Philadelphia's 10,000-acre Fairmount Park system is one of the largest such municipal spaces in the world. Yet the park's origins do not belong to any botanical benevolence.

Unlike Central Park - a deliberate attempt to preserve New York's dwindling green spaces amid urbanization - Fairmount began as a solution to a practical problem: providing Philadelphians with clean water.

In his vision of a new type of city marked as much by greenery as geometry, William Penn planted the seeds of five public squares. What is known today as Fairmount Park was not one of them.

In 1812, the city purchased the five acres of "Faire Mount" - the current site of the Philadelphia Museum of Art, and part of Penn's Springettsbury Manor - for the site of the future Water Works and reservoir.

It was primarily a sanitary effort, and consideration of recreational use of the space would not arise until the following decade. The South Garden, designed in 1829, is one of the oldest parts of the park, and one of the first public gardens in the United States.

The year 1844 marked the park's first expansion, with the purchase of the Lemon Hill estate, including its Federal-style mansion and 45 acres. Again, this was with an eye to protecting the water supply north of the Water Works.

The estate's previous owner, merchant Henry Pratt, would have perhaps approved of this civic-mindedness. His greenhouses - containing citrus trees, sugarcane, bananas, and other exotic plants - were open to the public during his lifetime. The official designation as Fairmount Park followed in 1855.

Park plans - like most nonmilitary activities - were put on hold during the Civil War, but quickly picked up once the conflict ended. Beginning in 1868, the park expanded onto the west bank of the Schuylkill.

Owing to its plentiful potables - as well as easy access to rail lines - Fairmount was selected as the site of America's first world fair: the 1876 Centennial Exhibition. More than 200 buildings were erected for the celebration, with nearly 10 million visitors - one-fifth of the total U.S. population - perambulating through the park.

David Johnston Kennedy was one of them. A Scotland-born immigrant who reached Philadelphia in the 1830s, Kennedy worked as a freight agent for the Reading Railroad. Yet this was only his day job. As an amateur artist, Kennedy produced more than a thousand watercolor paintings and drawings between 1840 and 1890, many of Fairmount. With these paintings, one may trace the park's shifting landscape - physical and natural - from its humble beginnings through its centennial splendor.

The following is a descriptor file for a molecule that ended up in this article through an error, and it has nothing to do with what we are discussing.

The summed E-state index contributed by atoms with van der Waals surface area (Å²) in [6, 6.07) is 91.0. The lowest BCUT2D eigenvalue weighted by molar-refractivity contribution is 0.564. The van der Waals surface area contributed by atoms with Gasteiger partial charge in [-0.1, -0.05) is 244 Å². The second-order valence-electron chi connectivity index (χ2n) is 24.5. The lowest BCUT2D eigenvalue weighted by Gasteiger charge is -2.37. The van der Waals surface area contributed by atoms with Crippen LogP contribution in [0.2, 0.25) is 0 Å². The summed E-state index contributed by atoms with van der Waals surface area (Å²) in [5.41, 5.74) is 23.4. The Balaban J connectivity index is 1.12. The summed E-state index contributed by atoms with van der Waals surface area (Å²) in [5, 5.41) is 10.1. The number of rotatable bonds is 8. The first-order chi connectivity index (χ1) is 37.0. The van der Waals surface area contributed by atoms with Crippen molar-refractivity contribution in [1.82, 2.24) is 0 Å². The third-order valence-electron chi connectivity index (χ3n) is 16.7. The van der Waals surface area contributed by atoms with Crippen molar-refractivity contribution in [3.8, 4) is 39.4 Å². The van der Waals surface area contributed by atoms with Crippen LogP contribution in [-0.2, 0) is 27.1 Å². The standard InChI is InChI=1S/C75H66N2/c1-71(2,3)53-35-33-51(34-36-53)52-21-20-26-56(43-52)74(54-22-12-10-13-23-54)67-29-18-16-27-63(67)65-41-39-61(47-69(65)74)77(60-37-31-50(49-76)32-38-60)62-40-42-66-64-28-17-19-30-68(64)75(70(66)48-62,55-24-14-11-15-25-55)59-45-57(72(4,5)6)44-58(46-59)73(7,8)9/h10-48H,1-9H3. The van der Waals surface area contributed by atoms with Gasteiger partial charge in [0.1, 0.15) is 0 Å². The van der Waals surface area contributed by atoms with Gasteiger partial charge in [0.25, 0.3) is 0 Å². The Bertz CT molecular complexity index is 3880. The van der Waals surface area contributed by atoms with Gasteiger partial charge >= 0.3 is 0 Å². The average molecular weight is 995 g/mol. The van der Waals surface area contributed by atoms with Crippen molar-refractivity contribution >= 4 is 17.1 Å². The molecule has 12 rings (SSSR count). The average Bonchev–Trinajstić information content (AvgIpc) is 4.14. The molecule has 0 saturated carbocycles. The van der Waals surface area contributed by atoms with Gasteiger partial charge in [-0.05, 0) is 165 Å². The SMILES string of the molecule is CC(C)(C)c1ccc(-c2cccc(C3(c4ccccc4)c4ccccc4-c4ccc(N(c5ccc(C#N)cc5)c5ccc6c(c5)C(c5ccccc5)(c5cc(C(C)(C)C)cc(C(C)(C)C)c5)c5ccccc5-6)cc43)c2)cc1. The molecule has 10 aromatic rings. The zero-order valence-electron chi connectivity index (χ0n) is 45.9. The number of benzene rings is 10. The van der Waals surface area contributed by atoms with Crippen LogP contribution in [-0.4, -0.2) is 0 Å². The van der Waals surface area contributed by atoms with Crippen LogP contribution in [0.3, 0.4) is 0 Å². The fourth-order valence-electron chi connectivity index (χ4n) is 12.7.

In Kennedy's brilliantly colored aquarelles are sights both familiar and strange to modern Fairmountaineers. Summer scenes depict children queuing up at the Popcorn Pavilion, while in another adolescents gather at their favorite bathing spot: a narrow stream with banks tall enough to prevent peeping.

Kennedy was a painter of all seasons, and his winter landscapes depict ice skaters skirting past one another in front of Boathouse Row, before the Schuylkill's pollution defeated the power of freezing.

The pleinairist also captured many of the structures put up for the Centennial Exhibition, of which all but one have been razed. In this, Kennedy's watercolors are not only pieces of art but also some of the only visual records of long-demolished buildings and public activities. The Historical Society of Pennsylvania holds the largest single collection of his work.

Kennedy formally exhibited his paintings only once: two landscapes, of Scotland and Ireland. He was working to collect and publish his Delaware Valley watercolors as "Lights and Shades of Other Days" up until his death in 1898.

Recent events in Flint, Mich., highlight the still-pressing issue of proper maintenance of a city's water supply, echoing the concerns of Fairmount's founders. However, these practical civic projects need not be unpleasant to the eye or nose, as the park's state today attests. Form may follow function, in parks and painting.

Join historian Elizabeth Milroy on Wednesday for "Counting Trees: The Search for Fairmount Park," part of HSP's free #SummerBookChats. To register, visit